by JIM WELLS
Racing fans came to know her when she was riding thoroughbreds and quarter horses at Canterbury Park as Helen Vanek, a woman they could count on to give every ride her all.
Later, when she was riding primarily quarter horses, fans came to know her as Helen King, newly married and riding with the same verve she had always displayed.
Now racing fans in Shakopee are about to meet her _ still as Helen King _ but as a new addition to the training ranks.
That’s right, Helen King _ nee Vanek _ trainer of quarter horses and thoroughbreds and about to saddle her first mount almost any day now.
King has disappointed a couple of folks who used to depend on her to ride their horses or at least gallop them when needed. But she is setting out now to start a new life with her husband of three years, John King, a former bull rider now committed to training horses and at some point in the not too distant future to starting a family with Helen.
“I’m 33 years and if we want a family can’t wait too much longer,” Helen said Wednesday morning.
John King is back in Norman, Okla., taking care of the horses the couple has there, while Helen tends to the eight horses _ five thoroughbreds and three quarter horses _ at Canterbury.
“They are all young horses and we’re bringing them along slowly,” Helen said.
She has horses in her care that belong to Scott Rake, Glenda Sapp, Dean Brenner, her husband, John, and Patricia Pearce, her mother-in-law.
Helen grew up north of Toronto and played numerous sports _ tennis, basketball (she was a 5-foot-4 point guard), swimming, soccer and rode horses most of her young life. “I fox hunted, jumped and barrel raced,” she said. And she became a jockey at 17, riding first at Ajax Downs in Ontario and then Woodbine and Fort Erie before moving to some of the Eastern tracks in the U.S.
King had finished up her morning chores on Wednesday and was seated on a stack of shavings near an entrance to Barn D2. She dusted off a spot for a visitor to sit so they could talk.
She was wearing a big belt buckle that celebrated a 2005 win in the All American Quarter Horse Congress Futurity. “I rode Dianatogetcha for Bob Johnson in that race,” King said.
It just so happens that Johnson is at the other end of the barn from King, so she is not far from a familiar face should she ever need someone to confide in as she launches this new career.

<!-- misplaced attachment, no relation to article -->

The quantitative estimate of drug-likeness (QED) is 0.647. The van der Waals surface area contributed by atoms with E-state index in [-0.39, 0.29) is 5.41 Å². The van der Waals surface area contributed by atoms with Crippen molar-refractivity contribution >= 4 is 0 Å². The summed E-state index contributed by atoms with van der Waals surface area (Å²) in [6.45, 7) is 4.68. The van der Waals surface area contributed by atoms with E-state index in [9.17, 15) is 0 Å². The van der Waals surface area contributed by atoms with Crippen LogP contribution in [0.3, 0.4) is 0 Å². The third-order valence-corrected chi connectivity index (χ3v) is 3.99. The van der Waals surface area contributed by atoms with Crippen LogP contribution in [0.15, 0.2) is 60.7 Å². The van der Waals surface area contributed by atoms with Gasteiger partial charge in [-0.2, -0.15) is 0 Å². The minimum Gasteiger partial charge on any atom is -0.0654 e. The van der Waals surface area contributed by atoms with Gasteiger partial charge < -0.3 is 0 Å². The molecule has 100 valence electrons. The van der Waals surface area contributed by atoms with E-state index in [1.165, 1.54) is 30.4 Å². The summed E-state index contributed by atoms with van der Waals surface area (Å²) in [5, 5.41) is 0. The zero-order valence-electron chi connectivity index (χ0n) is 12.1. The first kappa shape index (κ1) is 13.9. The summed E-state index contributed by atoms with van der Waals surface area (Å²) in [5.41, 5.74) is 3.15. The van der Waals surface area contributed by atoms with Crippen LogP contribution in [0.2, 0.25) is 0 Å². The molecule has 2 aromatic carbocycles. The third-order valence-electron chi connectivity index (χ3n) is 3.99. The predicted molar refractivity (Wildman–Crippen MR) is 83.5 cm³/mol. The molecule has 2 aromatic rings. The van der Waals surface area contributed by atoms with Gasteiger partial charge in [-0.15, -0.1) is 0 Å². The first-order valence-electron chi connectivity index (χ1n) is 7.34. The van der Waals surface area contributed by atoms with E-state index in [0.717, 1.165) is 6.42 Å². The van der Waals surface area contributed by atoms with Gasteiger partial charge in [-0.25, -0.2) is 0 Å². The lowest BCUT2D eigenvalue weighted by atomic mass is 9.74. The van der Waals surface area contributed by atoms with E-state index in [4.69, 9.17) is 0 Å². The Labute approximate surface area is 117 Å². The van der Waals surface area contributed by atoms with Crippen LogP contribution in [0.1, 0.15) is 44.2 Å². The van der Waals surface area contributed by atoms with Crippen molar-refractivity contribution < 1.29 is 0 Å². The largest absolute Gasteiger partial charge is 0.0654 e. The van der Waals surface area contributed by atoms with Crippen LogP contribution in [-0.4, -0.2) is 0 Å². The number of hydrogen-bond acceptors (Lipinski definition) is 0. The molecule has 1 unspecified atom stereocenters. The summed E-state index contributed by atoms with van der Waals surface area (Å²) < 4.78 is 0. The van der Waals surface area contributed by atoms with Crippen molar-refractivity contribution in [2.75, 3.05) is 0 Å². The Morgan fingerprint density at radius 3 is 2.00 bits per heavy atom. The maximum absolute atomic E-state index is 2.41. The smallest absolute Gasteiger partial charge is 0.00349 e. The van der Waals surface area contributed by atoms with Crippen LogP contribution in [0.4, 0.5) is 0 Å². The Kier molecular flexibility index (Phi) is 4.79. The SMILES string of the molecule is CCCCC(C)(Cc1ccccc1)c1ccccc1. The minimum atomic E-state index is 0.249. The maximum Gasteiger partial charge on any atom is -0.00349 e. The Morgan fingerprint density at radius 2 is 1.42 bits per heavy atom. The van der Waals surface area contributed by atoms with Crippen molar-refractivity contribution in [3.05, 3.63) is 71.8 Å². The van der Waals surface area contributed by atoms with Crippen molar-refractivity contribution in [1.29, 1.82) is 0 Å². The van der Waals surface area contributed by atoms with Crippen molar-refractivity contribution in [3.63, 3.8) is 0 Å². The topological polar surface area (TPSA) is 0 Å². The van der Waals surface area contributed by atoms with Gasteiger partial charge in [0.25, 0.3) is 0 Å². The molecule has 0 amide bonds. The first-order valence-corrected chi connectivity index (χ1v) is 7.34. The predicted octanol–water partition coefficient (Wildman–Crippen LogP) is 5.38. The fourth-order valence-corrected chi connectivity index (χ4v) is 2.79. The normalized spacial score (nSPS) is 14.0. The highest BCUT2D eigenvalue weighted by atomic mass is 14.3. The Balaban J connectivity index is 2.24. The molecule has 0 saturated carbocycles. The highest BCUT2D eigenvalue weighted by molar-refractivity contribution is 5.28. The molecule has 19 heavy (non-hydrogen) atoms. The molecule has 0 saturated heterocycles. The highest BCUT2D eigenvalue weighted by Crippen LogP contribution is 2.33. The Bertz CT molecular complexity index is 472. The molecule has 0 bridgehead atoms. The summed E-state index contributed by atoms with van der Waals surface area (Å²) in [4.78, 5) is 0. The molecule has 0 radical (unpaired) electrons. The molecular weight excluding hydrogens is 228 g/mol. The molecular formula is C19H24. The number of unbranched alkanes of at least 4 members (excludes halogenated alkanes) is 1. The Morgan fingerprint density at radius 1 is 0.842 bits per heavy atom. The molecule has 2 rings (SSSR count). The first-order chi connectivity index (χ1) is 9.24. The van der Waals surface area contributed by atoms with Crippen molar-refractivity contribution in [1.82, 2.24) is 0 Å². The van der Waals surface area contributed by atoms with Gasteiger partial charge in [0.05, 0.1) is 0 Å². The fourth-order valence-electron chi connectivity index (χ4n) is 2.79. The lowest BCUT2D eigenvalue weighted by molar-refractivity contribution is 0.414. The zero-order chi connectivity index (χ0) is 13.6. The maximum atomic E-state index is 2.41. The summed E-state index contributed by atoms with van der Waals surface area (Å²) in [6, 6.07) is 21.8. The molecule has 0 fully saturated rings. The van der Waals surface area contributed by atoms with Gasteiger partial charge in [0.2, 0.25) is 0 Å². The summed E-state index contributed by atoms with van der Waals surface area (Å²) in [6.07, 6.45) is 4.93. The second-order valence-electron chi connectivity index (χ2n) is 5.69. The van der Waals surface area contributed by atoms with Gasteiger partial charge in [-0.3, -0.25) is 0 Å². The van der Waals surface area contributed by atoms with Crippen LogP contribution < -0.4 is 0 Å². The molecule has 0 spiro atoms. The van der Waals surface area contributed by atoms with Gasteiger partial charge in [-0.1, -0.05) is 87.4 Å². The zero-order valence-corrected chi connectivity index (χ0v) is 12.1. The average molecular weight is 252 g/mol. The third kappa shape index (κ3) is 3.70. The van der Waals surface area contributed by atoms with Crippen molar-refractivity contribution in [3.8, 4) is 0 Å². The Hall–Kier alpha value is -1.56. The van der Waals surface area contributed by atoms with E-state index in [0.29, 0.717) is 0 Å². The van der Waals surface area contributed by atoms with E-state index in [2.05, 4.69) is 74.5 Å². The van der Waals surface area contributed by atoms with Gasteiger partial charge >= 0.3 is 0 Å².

King rode her last race at Blue Ribbon Downs in December, according to the plan she and John have laid out for themselves.
Helen expects to saddle her first horse at Canterbury sometime in the next couple of weeks. It would be nice, she says, if that horse is She’s A Demon, whose owner is Helen’s mother-in-law. The horse is likely to run in Helen’s name to spare her mother-in-law a trip to Minnesota for the requisite fingerprinting. Just the same….
“It’s kind of a family horse,” she said. “So it would be kind of nice.”
As Helen runs her barn and awaits the right time and the right place for her first start, she has had to weather a very personal trialsince arriving in Minnesota.
Helen’s Canterbury meet has started out on a stressful note. With her when she arrived was a 10-year-old companion, Axel, a well behaved, well trained Weimaraner, who will wait on her hand and foot.
Shortly after arriving in Shakopee, a lump on the side of Axel’s neck ballooned to several times its original size. An examination determined that the lump was cancerous. “He’s been with me everywhere I’ve been. This has been hard,” Helen said.
The good news is that Axel underwent a successful surgery and is back in the barn with Canterbury’s newest trainer.
He was right at Helen’s side at feeding time Wednesday afternoon. “Yeah, he’s looking for a bucket to carry,” Helen said. “He’s a working dog.”
Helen does her part. Axel does his…and any day now, they will begin a new career together.
SILENT AUCTION COMING UP
Pastor Ed Underwood has a silent auction planned for the grandstand on Aug. 7-8 and needs donations for the affair. Proceeds will help reduce remaining debt on the backside memorial chapel.
The annual HBPA luncheon is planned for 1 p.m. on Saturday at Longshots in the grandstand. All horsemen are welcome.